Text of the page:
Review on: Days of Gold by Jude Deveraux
Jude Deveraux is among the first romance novel authors whose work I read when I was in high school, and thus her works always have a special place in my heart. Romance novels about Irish or Scottish people, or in those settings, are also something I look forward to reading. So, when I spotted this book on a shelf at our bookstore, I was thrilled to read something that was close to my heart. Yet somehow, despite Deveraux being a renowned romance novelist, despite all the factors that would otherwise make this book a sensation in my eyes, Days of Gold somehow didn’t entice me or entertain me as I hoped it would.
The story begins in Scotland where a Scotsman named Angus McTern, meets Edilean, an orphaned girl under the care of her English uncle, who happens to be the owner of the ancestral land that Angus works on. Later on, circumstances lead Angus and Edilean to run away together before Edilean’s uncle forces her to marry someone to get to the fortune her dying father left her. Edilean then discovers that the man she loves and wanted to elope with, only wanted her money; but with the help of Angus, she and him fly off to the Americas evading capture from her uncle, and escaping the trickery of Edilean’s supposed love. On the journey to America, and even after their arrival, Angus and Edilean develop feelings for each other, but their relationship is strained by Edilean’s immaturity, and Angus’ belief in the disparity between their classes/circles. The book revolves around their journey from Scotland to America, and how each of them build a life in the New World, and the progression of their relationship.
The beginning of the book was initially promising – you have a handsome and strapping young Scottish laird, and a beautiful and witty English lady. Somehow circumstances lead them to end up in each other’s company, and they have to help each other for their plan to succeed, which of course leaves room for them to fall in love. The setting seems like a perfect place for two fictional characters to make an amazing story readers will love, yet somehow, there’s a lot of imbalances and loopholes in the story that left me rating this book rather poorly.
First, Edilean is described as a wonderful and kind woman who seems like she hasn’t the ability to do anybody any wrong, which is why the people working on the McTern land love her so much. Yet so see it in parts of the book, where some of the characters (who are supposed to like her), suddenly either say or do something which is the opposite of how they’re supposed to see her. It’s confusing to see those characters shift in their perception of her – they look at her as a nice person, then as a rude person, then back to a nice person.
Second, Edilean’s character itself seems flawed. She’s a very confusing character whose actions are also all over the place. Sometimes she’s good and kind and angelic, and other times she can be quite the spoiled and selfish person. It feels like Deveraux wanted to make her character an independent woman, but didn’t totally consider the weight of her independent woman’s words and actions against her descriptions from the first chapter.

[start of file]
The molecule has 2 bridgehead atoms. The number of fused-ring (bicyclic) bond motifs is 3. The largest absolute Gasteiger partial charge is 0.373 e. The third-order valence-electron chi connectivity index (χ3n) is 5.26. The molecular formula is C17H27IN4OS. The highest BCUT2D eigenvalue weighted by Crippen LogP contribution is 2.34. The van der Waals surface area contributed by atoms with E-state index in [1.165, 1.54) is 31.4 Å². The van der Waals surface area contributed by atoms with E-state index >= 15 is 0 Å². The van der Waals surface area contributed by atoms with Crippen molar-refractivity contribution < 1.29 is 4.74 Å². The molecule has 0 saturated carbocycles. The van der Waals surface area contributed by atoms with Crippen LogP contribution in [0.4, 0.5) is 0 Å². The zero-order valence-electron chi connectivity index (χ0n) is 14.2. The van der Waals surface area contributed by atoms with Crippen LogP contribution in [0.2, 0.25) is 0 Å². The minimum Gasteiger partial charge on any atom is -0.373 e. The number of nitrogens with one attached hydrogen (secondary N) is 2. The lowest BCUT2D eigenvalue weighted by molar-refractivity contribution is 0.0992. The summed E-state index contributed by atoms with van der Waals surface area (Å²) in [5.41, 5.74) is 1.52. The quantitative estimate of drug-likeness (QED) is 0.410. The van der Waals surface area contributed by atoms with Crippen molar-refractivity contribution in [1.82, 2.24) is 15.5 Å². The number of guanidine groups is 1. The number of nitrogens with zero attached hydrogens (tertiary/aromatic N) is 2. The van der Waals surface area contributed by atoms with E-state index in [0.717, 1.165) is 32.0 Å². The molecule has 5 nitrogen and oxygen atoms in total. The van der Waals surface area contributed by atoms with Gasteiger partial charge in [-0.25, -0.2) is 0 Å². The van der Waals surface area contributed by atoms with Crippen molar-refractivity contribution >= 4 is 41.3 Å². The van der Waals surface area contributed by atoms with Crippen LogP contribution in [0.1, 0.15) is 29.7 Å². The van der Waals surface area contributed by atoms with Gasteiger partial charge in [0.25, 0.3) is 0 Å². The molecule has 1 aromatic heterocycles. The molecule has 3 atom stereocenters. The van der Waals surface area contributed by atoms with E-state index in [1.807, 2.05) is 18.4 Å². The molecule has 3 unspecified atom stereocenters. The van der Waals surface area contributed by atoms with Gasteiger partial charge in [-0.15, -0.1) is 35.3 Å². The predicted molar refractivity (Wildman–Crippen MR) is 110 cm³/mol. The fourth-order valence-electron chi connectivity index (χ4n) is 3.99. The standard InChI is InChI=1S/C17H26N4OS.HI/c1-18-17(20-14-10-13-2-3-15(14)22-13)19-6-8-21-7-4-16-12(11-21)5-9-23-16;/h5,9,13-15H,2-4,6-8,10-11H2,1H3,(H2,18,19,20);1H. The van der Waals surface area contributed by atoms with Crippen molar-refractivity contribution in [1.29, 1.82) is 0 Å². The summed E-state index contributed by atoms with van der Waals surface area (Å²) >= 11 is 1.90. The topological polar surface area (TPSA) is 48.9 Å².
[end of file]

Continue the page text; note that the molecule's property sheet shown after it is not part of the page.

Third, Angus’ character is also a little confusing. He is from Scotland and grew up there the entire time, yet he is somehow able to perfectly execute an English lord’s accent to keep up his and Edilean’s ruse. Apparently, it’s so good that he’s able to trick almost everyone that he meets. Considering he’s been in Scotland the entire time, working the fields and conversing with other Scottish people who have a heavy accent, it makes it seem almost impossible that he can pull off an English accent without even so much as a touch of his Scottish brogue.
Fourth, the flow of the story seems a little off. The first half of the story is the meeting between the two main characters, their escape from Scotland, escape to America, and a little bit of the developing love story between the two while they learn to get settled in the New World. But later on, it cuts off to four freaking years later, which seems like too much in between for the characters to not get over each other. Neither finds a new love in between that time, and somehow the next time they meet, they still feel as stubborn-headed and for Edilean, somewhat immature, despite the four years that they could have grown up. And the progression of Edilean not forgiving Angus for leaving her, to falling back in love with him, in a span of only a few pages, seems so incredulous.
Towards the second half of the book, it felt a little like Deveraux was rushing to find a way to end the story. It was nice that she brought back interesting characters from the first part of the book, characters that I never expected would show up again (that was really a surprise!), but otherwise, their roles in the second half of the story felt a little forced. And somehow, to make things seems more interesting, she started pairing up random people at the end, just so she could give everyone somewhat of a happy ending.
After I finished the novel, I was happy to have seen it end. The characters did get a happy ending where they end up together, but how it was laid out was not exactly the way I would have wanted to see it written out. The story seemed so interesting at the beginning, but somehow as the pages wore on, it kind of flattened out. Sure, there were parts here and there that were really nice, or hilarious, but otherwise it wasn’t really what I would consider Deveraux’s better works.